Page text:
Stocks finished little changed Wednesday in another tight trading day that featured sharp drops in commodities and government bonds.
The Dow industrials and the Nasdaq tech gauge squeaked out negligible gains while the Standard & Poor's 500 ended lower, a day after a sharp market rally pushed by results from bank stress tests.
Just two of the 10 Standard & Poor's 500 sectors finished positive, with financials and technology the only ones in green numbers.
Widely followed analyst Dick Bove said banks will surge 25 percent this year, but they struggled for gains despite a seal of approval from the Federal Reserve.
"For the first time in a long time people are starting to look at the fundamentals of the banking industry, which happen to be extraordinarily good," the vice president of equity research said in a CNBC interview.
The Fed delivered a surprise announcement Tuesday that all but four of the largest institutions — Citigroup being a notable exception — were well-positioned and had exceeded goals set forth in a stress test .
The big financial names were mostly higher, with JPMorgan Chase near the back of the pack while Bank of America and American Express easily leading gainers on the Dow industrials.
Disney, still smarting from its big-budget bomb "John Carter" and its poor weekend debut, was the biggest bluechip loser of the day, with ExxonMobil and Caterpillar also posting losses.
On the S&P 500, tech led the way, even though the sector went flat, while utilities, energy and telecom led sectors on the downside.
Technology has been the S&P's leader this year, and the tech-heavy Nasdaq the market's leading index.
"Many of the secular growth stories today are directly or indirectly related to tech, so in our view the sector is the best way to gain broad exposure to secular growth," strategists at Bank of America Merrill Lynch said in a note to clients. "Not only are valuations attractive across the cap spectrum, but balance sheets are flush with cash and companies have plenty of financial flexibility."
Shares at Goldman Sachs fell on the same day as a much-discussed op-ed piece ran in the New York Times from former executive Greg Smith. He said he is leaving the vaunted Wall Street giant because "the firm has veered so far from the place I joined right out of college that I can no longer in good conscience say that I identify with what it stands for."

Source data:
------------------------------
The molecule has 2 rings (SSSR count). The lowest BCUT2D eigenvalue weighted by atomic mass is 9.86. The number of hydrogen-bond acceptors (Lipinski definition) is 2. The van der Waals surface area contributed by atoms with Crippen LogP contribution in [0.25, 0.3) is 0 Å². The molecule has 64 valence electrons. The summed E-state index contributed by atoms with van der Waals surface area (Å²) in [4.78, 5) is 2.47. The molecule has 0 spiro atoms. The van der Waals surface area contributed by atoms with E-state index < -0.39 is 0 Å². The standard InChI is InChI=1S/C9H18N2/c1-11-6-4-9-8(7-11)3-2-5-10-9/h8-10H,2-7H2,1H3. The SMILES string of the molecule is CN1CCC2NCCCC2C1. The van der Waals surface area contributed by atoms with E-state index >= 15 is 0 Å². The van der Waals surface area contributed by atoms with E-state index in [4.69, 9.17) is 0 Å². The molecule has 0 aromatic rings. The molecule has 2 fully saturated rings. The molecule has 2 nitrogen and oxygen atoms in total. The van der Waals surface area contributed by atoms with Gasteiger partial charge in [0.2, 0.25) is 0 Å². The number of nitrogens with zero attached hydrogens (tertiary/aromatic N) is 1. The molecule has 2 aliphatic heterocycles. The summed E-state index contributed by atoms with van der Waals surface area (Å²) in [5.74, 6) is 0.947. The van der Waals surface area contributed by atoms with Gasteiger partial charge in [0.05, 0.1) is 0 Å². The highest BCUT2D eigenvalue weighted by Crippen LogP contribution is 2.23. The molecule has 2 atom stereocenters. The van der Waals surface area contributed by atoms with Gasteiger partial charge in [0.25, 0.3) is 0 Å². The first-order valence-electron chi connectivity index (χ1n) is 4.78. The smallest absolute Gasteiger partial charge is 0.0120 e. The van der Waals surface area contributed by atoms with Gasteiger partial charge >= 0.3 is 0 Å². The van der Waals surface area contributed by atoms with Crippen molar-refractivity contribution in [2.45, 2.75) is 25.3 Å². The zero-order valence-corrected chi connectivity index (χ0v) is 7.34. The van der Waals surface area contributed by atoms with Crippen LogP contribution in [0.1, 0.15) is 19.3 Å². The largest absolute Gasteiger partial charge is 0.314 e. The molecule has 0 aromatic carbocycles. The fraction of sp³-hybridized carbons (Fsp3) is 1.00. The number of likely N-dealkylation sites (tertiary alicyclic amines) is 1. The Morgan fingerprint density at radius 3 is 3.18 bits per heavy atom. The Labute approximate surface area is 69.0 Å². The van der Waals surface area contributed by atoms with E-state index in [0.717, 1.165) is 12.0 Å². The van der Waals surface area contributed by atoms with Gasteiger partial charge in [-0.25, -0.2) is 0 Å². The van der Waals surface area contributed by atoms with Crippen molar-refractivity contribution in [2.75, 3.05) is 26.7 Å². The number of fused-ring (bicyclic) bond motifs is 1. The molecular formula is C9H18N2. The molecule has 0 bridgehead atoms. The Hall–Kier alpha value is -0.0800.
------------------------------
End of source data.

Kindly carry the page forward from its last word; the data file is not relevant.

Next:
Goldman CEO Lloyd Blankfein and President Gary Cohn issued a sharp rebuttal.
"Needless to say, we were disappointed to read the assertions made by this individual that do not reflect our values, our culture and how the vast majority of people at Goldman Sachs think about the firm and the work it does on behalf of our clients," they said in a joint memo.
The market also wrestled with the latest news out of the Federal Reserve, which held its zero-interest-rate policy in a decision released Tuesday that also included conflicting views on economic progress.
The upshot was that the market still has little direction on if and when the central bank will implement a third round of quantitative easing.
"Most officials have set conditions on future balance sheet expansion and for now the issue is moot because recovery is proceeding on track, risks of deflation have faded and easing measures are still paying dividends," said Citigroup economist Robert V. DiClemente.
In economic news, import prices rose a less-than-expected 0.4 percent in February as a drop in food prices offset a 1.8 percent surge in petroleum costs. The U.S. current account deficit, meanwhile, hit a three-year high of $124.1 billion.
Also, the Mortgage Bankers Association said demand for home loansposted a net decline of 2.4 percent, but actually rose 4.4 percent excluding a drop in refinancing requests.
Home builder stocks were volatile, with Beazer posting a gain while the rest of the group moved lower.
Across other markets, commodity prices were broadly negative as the dollar gained against the euro and surged against the yen.
Gold prices plunged below $1,650 an ounce while crude oil edged close to $106 a barrel.
Market jitters were reflected in the cost of downside protection, as the CBOE Volatility Index jumped 4 percent to offset, for the moment, a violent seven-month downturn that has seen the fear gauge plunge 58 percent. The VIX options contract settles today, possibly explaining some of the sharp movements this week.
In the credit markets, US debt yields continued their march higher. Despite a sale of 30-year bondsthat seemed to be uneventful, Treasurys added to price losses. The benchmark 10-year note dropped more than a full point in price to yield 2.24 percent, its highest level since late October. The 30-year bond fell more than 2 points to yield 3.38 percent.
Tuesday marked the first time the Dow finished above 13,000 and the Nasdaq above 3,000, on the same day. The Dow and S&P 500 have gained in five consecutive sessions, and all the major averages are sitting at fresh multi-year highs.
European shares finished mostly higher, led by financials .
Sources tell CNBC that computer game manufacturer Zynga is planning a secondary stock offering, with a filing possibly coming as early as Wednesday.